Wednesday, May 25, 2022 May 25, 2022
69° F Dallas, TX
Crime

Sam Wyly’s Biggest Enemy

How an obscure lawyer brought down one of the wealthiest families in Dallas.
By  |
Image
COLD FRONT: Once one of Dallas' richest men, Wyly is now facing an almost $400 million judgment against him and his late brother, Charles. Corbis Images

The SEC’s fraud case against former billionaires Sam Wyly and his late brother, Charles, dragged on for so many years that the attorneys on both sides joked that they had watched each other’s kids grow up. “We’ve been through weddings, births, and graduations by now,” one of the Wyly attorneys says about the 8-year period from the SEC’s initial inquiry to last summer’s jury trial and the nearly $400 million judgment against the Wylys that followed the guilty verdict. 


In a case so long and complicated, you’d think there wouldn’t be just one thing that made the case for the SEC. But there was, indeed, one thing—or one person. His name is Michael French. He testified against the brothers.


French, a 71-year-old Dallas attorney, started working with the Wylys in 1980, when he was with the Dallas law firm of Jackson Walker. He left that firm in 1992 to join the Wylys full time. He was a director of both Michaels Stores and Sterling Software, companies that helped make the Wylys billionaires, from 1992 to 2000. And from 1998 to 2007, French held various positions, including CEO, with Scottish Re, a firm that handled much of the Wylys’ offshore financial transactions that the SEC deemed fraudulent. 


French and Sam even worked together for a time, recruiting other prominent Dallasites to put funds offshore through Scottish Re. One Dallas business owner who discussed estate planning with French and Sam in the late ’90s and early 2000s says, “French struck me as being less bright and a bit more carefree than I would prefer in an estate planning and tax strategies attorney.”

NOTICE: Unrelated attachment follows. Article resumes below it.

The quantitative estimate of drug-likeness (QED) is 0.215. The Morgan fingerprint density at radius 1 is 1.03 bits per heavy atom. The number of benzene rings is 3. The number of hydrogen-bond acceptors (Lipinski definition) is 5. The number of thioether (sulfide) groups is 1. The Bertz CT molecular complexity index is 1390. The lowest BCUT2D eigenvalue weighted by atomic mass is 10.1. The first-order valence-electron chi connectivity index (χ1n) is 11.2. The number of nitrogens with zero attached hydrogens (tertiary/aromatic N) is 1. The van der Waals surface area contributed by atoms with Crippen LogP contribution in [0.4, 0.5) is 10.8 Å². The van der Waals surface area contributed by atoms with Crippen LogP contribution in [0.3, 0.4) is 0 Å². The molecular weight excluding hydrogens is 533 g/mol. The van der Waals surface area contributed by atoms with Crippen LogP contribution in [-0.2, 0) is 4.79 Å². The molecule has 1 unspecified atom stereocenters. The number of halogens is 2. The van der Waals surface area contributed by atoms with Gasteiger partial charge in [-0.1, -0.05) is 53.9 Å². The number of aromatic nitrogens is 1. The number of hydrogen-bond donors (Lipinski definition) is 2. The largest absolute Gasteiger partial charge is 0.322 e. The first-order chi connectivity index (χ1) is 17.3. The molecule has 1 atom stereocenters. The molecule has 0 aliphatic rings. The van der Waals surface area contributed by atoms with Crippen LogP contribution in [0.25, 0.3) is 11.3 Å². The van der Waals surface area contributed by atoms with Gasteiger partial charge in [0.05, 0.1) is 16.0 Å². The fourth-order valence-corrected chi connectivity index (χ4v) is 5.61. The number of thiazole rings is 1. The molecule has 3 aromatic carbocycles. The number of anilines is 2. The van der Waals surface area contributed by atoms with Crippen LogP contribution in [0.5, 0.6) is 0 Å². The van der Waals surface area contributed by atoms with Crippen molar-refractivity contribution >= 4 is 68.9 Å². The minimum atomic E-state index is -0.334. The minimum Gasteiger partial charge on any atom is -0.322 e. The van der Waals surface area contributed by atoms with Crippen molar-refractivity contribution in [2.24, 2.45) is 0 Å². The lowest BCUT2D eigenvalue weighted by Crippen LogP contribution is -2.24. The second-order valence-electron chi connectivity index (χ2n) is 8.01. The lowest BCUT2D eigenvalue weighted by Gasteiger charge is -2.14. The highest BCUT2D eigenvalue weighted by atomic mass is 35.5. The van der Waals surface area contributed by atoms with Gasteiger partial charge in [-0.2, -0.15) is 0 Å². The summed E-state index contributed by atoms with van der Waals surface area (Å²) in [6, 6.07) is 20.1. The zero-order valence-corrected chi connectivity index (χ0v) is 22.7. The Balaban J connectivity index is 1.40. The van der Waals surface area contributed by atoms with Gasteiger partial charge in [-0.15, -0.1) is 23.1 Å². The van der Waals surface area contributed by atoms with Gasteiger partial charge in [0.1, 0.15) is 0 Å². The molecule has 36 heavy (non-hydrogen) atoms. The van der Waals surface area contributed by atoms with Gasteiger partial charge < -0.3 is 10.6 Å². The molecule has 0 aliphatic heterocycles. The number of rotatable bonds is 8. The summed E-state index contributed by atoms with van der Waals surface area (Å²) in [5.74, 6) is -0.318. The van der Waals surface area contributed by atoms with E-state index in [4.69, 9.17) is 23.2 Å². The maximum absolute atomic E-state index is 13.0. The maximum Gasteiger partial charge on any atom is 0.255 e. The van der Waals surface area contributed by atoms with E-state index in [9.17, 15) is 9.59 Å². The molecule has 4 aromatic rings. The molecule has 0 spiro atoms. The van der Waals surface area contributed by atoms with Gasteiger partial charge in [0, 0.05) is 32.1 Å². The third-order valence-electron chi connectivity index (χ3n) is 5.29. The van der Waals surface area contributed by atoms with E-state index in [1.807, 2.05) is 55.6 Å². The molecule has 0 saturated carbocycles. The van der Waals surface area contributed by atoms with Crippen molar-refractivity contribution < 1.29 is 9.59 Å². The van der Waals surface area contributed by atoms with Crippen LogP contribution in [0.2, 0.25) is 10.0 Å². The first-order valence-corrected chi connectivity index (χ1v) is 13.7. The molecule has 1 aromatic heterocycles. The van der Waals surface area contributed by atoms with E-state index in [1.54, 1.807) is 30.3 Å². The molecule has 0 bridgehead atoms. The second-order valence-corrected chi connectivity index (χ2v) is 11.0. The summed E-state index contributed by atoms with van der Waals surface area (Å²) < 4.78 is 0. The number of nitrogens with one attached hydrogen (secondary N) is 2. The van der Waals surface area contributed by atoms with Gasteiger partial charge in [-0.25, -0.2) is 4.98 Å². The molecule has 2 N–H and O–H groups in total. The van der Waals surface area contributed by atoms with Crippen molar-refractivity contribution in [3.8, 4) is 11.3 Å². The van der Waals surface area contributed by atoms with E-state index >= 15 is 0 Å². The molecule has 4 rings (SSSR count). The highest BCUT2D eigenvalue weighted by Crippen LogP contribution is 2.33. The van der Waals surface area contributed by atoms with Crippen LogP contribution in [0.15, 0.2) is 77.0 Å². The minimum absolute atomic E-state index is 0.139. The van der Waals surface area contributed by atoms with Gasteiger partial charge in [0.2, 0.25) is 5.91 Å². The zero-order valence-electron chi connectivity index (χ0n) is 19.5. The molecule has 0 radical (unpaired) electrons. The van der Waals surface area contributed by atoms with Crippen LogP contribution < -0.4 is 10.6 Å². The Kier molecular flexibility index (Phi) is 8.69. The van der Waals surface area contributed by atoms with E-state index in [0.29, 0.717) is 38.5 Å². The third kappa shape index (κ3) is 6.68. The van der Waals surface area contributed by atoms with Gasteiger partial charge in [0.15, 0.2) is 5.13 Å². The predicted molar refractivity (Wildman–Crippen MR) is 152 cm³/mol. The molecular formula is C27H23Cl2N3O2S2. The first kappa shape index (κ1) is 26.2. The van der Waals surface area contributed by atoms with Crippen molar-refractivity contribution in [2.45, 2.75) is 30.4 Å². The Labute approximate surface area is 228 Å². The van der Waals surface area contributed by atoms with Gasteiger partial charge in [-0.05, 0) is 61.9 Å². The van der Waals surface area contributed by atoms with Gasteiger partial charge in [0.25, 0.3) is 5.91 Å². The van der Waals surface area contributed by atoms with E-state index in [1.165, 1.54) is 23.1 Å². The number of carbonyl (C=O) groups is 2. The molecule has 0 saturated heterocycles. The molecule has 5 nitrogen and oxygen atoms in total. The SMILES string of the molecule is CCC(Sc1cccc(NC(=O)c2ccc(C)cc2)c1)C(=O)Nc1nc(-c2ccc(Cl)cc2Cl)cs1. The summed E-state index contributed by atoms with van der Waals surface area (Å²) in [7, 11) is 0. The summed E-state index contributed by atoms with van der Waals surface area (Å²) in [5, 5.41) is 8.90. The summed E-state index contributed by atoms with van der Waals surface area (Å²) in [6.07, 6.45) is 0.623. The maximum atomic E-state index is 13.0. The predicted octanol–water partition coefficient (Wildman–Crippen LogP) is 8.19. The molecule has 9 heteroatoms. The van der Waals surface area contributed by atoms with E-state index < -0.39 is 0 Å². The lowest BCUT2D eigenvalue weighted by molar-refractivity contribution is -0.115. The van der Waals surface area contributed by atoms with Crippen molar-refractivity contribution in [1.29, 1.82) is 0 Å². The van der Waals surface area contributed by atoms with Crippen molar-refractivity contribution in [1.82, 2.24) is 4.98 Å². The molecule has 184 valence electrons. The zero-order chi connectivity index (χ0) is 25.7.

Sam clearly disagreed. French was so important to the Wylys that he, and not Sam or Charles, testified to the U.S. Senate Permanent Subcommittee on Investigations in 2006, when the committee took an extensive look into the Wylys’ system of offshore trusts and shell corporations. But in 2010, when the SEC sued the Wylys for fraud, French was the one hiring lawyers to do the speaking for him, because the SEC sued him, too, saying French “substantially assisted the Wylys’ fraudulent scheme.”  


Whether the financial burden of fighting the government from 2010 to 2014 forced French to settle the case and pay almost $795,000 in fines last spring, just as a jury trial was nearing, is unknown. French, who owns a $1.1 million home on Swiss Avenue, has never spoken publicly about the case. His attorney declined comment for this story on French’s behalf. Whatever his reasons for turning, French’s decision was critical to the SEC’s winning case. His admission of guilt and suggestion that the Wylys had improperly controlled their trusts came up repeatedly in the trial against the Wylys. On the witness stand, Sam said, “Mr. French made his deal with the devil.”


Time will tell. But with the Wylys having recently filed for bankruptcy protection in the wake of the verdict against them, French’s deal might have brought down one of the wealthiest clans in Dallas.